The group in Hubbards began in a church hall in the small community on the province's south shore with the goal of sponsoring one family, and has been fundraising with community meals and art shows. Susy MacGillivray of the Bay Refugee Project said in an email that donations of $1000, $2000 and $5000 have flowed in, helping lift the group beyond its original expectations. "We have raised enough to sponsor two families and may well have enough to sponsor a third. We have turned our focus from fundraising to settlement," she said in an email. "However, many other groups are not quite there yet with their fundraising." The motives for those writing cheques are diverse, but often converge on a view that the Syrian struggles mirror those of past generations of refugees. Jack and Nancy Jefferson, retirees who live in Vancouver, made the first private donation to the Bay Refugee Project. The couple provided $800 after reading a newspaper story about the group as they travelled through the province visiting their daughter. "The war has changed the Syrians' lives and changed the lives of their children. ... They are people who have no place to go and they're desperate," said Jack. "I wanted to do something to bring them out of this and give them something brighter." By writing a cheque, "you don't feel completely helpless," he explained. The federal government has said 10,000 of the 25,000 Syrians it will bring to Canada by the end of February will be privately sponsored. The federal website that updates progress says that as of Christmas Eve there were almost 5,000 refugees who have either arrived in Canada or whose application has been finalized but have not yet travelled to Canada. In a news conference on Wednesday, federal immigration minister John McCallum said corporations including CN, RBC, and Scotiabank had provided $8.5 million, and many other companies were contributing.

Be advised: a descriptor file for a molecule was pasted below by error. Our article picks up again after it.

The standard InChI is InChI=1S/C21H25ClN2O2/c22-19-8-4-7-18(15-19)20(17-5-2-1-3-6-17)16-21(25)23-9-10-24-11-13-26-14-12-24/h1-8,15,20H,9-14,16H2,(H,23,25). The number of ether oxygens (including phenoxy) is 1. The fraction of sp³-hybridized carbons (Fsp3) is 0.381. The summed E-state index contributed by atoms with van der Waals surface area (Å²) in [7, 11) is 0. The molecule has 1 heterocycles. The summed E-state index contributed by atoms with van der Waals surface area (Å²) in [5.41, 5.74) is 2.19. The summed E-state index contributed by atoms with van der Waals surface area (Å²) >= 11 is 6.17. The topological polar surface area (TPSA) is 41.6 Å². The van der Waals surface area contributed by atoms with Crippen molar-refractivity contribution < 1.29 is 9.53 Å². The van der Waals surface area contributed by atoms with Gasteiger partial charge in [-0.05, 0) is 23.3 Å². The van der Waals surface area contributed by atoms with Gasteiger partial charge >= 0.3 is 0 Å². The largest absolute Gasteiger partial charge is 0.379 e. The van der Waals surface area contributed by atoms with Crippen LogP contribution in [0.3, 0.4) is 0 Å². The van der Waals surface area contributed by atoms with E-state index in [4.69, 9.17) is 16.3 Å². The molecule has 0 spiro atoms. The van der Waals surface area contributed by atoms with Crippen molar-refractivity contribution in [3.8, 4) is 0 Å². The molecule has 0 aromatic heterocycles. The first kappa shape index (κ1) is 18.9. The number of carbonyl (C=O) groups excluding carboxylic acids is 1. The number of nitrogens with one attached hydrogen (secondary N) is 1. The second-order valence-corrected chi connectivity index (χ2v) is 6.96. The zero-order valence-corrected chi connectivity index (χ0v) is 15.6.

"I appreciated the opportunity to reflect on the meaning of welcoming refugees to Canada. So that cheque didn't hurt. I felt it was a personal opportunity."
"We have an anonymous company who's just pledged $2 million, but doesn't want its name to be known," he said. The minister also noted that Khalid Usman, a leading member of the Muslim community in the Toronto area, held a fundraiser and had raised $1 million, while mosques in the area raised a further $2 million. "At the other end of the spectrum, we have little children across the country committing to produce 25,000 toques for the refugees, and this started in Quebec, but has spread across the country," said McCallum.
"I wanted to do something to bring them out of this and give them something brighter."
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